• You use the word REST in the documentation a lot.

Things that aren’t magically true just because your API is RESTian:

  • Writing clients is easy.
  • You don’t even need a client, you can just derive everything from a single endpoint.
  • Your API maps properly onto your business objects and therefore makes sense.
  • Your API will scale properly.
  • Your API is easy to extend
  • You won’t get support requests from people who didn’t read the documentation.

Hopefully this should help things a little.

If you disagree with anything above, mail me, I’m genuinely interested if I’ve misunderstood something here.

I also have my own opinions on REST vs non-REST. But I’m trying to be factual here.

Opinions on REST

I wrote a thing about what is and isn’t REST. That was (what I believe are) the facts. This bit is opinion.

Things that actually matter:

  • You’ve shipped something.
  • Your API has client libraries, even if they’re trivial wrappers (because people will complain otherwise, or write bad ones).

REST is a nice dream. But I’m not personally a fan. RPC is how programmers’ minds work, is the problem. Call method, receive bacon.

Here are some top-of-the head problems with a pure REST API:

  • Result pagination – suppose /books/ returns 1 million books? How do I know how many there are? Maybe it returns a list of pages? Suppose there a million pages? Does it merely return the first page and a link to the next one? How do I get page 100? Stack Overflow mentions the Range header, but I can’t just magically use this as a client – the documentation will have to tell me what values are valid for this header. (Does the Range header even go in the OAuth signature? It seems not. Is this a security problem?)

  • How do I even find the links in the first place? Look for any string in the returned data structure that matches ^http://? Presumably the response format needs to be documented, and responses are going to differ based on the sort of object I’m requesting, so in practice, you’re going to have documentation that says ‘responses for URLs under /books/ look like this’, and your URL structure is exposed again.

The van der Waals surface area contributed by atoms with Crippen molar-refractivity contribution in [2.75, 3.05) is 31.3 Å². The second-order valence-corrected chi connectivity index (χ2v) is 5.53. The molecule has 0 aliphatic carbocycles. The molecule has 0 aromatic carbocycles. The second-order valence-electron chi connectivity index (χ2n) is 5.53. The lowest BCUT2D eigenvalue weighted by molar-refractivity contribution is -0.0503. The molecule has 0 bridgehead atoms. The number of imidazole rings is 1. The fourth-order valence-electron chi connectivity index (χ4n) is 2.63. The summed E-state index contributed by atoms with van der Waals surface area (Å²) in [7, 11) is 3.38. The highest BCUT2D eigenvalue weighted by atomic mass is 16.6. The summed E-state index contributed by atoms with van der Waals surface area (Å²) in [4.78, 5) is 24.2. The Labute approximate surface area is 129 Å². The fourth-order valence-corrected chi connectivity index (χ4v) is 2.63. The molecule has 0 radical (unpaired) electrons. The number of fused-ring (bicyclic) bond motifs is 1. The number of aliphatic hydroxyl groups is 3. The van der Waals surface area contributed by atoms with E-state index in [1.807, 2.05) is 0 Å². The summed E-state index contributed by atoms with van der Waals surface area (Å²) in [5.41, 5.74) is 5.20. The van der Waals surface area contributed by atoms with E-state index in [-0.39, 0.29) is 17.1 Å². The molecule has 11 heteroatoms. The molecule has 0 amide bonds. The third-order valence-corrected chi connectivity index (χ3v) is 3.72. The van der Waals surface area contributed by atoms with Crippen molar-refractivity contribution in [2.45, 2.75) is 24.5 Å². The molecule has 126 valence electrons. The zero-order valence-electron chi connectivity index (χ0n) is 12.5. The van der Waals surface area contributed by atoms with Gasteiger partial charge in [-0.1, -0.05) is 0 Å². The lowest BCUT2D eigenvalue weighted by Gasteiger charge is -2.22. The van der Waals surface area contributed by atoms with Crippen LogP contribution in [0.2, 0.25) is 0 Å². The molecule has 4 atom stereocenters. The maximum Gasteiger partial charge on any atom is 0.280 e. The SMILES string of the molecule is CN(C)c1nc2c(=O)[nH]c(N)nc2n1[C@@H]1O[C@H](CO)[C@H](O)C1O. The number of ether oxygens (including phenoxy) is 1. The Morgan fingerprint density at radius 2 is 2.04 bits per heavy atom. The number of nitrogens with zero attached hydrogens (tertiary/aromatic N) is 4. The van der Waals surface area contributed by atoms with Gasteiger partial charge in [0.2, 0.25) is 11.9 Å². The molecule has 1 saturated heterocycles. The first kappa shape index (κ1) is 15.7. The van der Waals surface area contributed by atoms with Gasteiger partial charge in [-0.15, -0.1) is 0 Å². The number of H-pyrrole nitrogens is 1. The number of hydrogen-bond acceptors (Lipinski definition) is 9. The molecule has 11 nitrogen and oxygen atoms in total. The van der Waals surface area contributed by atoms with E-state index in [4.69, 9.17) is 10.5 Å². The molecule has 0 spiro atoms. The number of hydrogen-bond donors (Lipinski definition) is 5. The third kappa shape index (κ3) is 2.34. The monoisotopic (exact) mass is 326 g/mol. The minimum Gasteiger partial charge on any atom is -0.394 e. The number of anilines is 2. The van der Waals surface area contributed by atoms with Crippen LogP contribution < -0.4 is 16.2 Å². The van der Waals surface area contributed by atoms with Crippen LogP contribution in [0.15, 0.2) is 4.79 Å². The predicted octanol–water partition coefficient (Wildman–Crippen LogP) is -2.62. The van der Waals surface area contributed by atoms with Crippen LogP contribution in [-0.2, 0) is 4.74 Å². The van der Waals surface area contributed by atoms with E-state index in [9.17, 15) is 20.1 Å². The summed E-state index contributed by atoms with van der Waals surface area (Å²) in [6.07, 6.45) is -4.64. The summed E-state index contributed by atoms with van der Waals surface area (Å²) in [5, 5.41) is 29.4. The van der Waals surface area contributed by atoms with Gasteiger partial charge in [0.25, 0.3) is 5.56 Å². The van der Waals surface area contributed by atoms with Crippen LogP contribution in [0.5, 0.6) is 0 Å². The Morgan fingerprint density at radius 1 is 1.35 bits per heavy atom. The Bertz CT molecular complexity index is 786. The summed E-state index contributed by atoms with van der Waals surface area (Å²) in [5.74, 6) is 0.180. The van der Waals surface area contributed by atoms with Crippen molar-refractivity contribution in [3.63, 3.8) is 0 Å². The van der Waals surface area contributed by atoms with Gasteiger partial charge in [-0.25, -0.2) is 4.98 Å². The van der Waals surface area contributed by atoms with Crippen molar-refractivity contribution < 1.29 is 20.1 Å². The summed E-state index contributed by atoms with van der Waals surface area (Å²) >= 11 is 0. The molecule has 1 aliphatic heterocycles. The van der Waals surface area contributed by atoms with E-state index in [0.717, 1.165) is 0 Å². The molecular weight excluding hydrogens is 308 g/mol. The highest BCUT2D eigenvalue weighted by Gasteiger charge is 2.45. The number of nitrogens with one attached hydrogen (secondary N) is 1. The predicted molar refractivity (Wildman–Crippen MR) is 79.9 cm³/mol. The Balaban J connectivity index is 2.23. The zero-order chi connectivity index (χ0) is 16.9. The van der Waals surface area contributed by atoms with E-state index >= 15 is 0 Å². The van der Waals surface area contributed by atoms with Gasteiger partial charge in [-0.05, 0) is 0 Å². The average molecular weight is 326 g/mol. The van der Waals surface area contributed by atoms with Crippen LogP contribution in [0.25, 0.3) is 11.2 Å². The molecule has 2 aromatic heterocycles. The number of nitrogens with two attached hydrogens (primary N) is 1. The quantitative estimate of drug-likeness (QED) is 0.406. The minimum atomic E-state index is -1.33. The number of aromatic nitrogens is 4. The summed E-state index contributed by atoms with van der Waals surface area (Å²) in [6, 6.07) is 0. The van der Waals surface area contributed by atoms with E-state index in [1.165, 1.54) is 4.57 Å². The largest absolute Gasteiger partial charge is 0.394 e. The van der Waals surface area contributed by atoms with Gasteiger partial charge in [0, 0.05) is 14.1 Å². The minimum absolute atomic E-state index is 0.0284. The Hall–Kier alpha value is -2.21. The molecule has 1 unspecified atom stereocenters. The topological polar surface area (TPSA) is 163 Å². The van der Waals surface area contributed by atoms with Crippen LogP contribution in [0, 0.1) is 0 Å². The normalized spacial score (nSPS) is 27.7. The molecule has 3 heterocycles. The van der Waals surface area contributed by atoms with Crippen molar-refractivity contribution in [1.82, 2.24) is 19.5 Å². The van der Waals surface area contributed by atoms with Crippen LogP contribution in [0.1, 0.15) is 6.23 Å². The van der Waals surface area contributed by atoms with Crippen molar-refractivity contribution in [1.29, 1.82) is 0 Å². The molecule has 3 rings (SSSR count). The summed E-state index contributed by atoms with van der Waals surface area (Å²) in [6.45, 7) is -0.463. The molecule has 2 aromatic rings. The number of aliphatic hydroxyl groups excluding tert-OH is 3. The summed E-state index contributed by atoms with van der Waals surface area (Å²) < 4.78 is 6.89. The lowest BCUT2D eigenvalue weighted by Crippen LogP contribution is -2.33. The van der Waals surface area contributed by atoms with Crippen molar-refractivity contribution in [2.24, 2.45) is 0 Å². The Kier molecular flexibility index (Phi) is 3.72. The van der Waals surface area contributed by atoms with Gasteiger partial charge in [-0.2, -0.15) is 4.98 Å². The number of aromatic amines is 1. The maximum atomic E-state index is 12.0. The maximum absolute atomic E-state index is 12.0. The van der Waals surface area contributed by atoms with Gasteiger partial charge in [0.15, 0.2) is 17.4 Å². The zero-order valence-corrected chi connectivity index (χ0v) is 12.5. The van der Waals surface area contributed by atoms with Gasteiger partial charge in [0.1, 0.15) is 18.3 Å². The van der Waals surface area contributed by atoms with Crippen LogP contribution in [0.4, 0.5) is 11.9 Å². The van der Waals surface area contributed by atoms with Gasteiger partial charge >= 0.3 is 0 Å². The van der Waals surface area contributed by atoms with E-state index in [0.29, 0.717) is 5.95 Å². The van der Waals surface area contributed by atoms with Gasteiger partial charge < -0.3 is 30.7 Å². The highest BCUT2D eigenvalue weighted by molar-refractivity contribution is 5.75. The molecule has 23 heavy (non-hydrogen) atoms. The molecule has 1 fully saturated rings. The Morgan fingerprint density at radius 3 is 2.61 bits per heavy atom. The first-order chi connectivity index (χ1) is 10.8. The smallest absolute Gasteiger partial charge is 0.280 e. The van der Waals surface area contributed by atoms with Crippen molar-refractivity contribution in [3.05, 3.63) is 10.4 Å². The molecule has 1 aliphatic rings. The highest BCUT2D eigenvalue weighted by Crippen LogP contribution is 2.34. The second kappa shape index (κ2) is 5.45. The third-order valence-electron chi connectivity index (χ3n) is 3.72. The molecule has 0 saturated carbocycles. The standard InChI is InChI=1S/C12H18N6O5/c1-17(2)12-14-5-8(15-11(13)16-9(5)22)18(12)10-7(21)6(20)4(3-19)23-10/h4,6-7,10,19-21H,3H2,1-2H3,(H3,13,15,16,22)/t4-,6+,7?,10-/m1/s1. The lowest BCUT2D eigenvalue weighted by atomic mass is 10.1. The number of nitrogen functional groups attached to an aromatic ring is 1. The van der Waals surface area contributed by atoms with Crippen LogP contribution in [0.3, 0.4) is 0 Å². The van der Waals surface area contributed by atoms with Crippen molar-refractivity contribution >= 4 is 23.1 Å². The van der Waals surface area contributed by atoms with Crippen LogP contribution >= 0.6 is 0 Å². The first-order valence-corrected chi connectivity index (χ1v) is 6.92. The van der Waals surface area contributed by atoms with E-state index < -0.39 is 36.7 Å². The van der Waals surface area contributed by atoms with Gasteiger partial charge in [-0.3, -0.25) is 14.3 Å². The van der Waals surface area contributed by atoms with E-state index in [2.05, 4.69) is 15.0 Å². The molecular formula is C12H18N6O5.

• Am I allowed to make verbs up? Suppose I want to be able to flag a particular resource as offensive. Do I post to /books/4/offensive (how do I discover this URL), or POST offensive=1 to /books/4 (but I’m not changing the state of a book, so that doesn’t seem right either)?

These aren’t big problems. They have obvious solutions, even. But the solutions aren’t covered by just saying ‘It’s REST’ – you need to document them.

As a new developer, the main thing a purely REST API is going to differently is that, when I want to do pagination, the docs won’t say ‘add a page parameter’, they’ll start talking about Range headers. When I want to get JSON back instead of XML, I’ll have to look at Accept headers. When performing operations on objects, they need to work out which verb is appropriate here.They will need to store complete URLs to your objects in their database rather than just IDs. (In practice, they’ll just reverse-engineer your ID-to-URL mapping and store the IDs, then complain when you change something and their code breaks.)

Or maybe the developer will be using a high-level client that hides all of this, in which case there is no difference, except that your client libraries have to be a lot more complicated. But you’ve also hidden most of the benefits.

In practice, you will still end up documenting all of your different resource types, what URLs you can find them under, how to parse their representations, and how to find other objects based on those representations. You’ll just have to document them using lots of highly-specific HTTP language, which means your documentation is going to be much harder to use for all the people using clients that hide all this stuff.

The best flickr clients (to my mind) are the ones with a call_flickr( method, params ) function, that takes one of the Flickr API methods, adds the parameters to it, does the authentication signing dance, and returns you the response, parsed into some in-memory data structure. To do this requires some knowledge of the Flickr API, sure, and I can’t just point this client to some other web service’s endpoint and get data out. But REST doesn’t solve this problem either, and I believe it makes the simple things harder.

Every response should contain hyperlinks to other resources, where the structure/metadata around it indicates what’s on the other end. It should still be self-describing even if the URL is completely opaque — “nice URLs” do not make you RESTful.

You should never need an “endpoint” or any documentation at all, whether machine or human-readable. I should be able to explore your whole API just using HTTP. Ideally you’d use the exact same URLs for your API and browser-human interfaces, using the Accept: header to get different representations of the response.

Almost everybody fucks this up, and just uses ‘meaningful’ URLs that you’re expected to build yourself, and lots of sassy human documentation to tell you what the constants are.

Hacker News | True REST abhors the idea of separate “standardized, machine-readable documentat….

Total rubbish, of course. The only actual ‘proper’ REST interface anyone I talk to can come up with is AtomPub and that’s awful. Me, I like XMLRPC. Forget the ‘XML’ part – it’s RPC. RPC that is very very simple and works and every endpoint works the same. I’ve lost count of the number of times I’ve had to write yet another bloody ‘encode form variables and parse response as JSON’ clients for supposedly ‘REST’ APIs.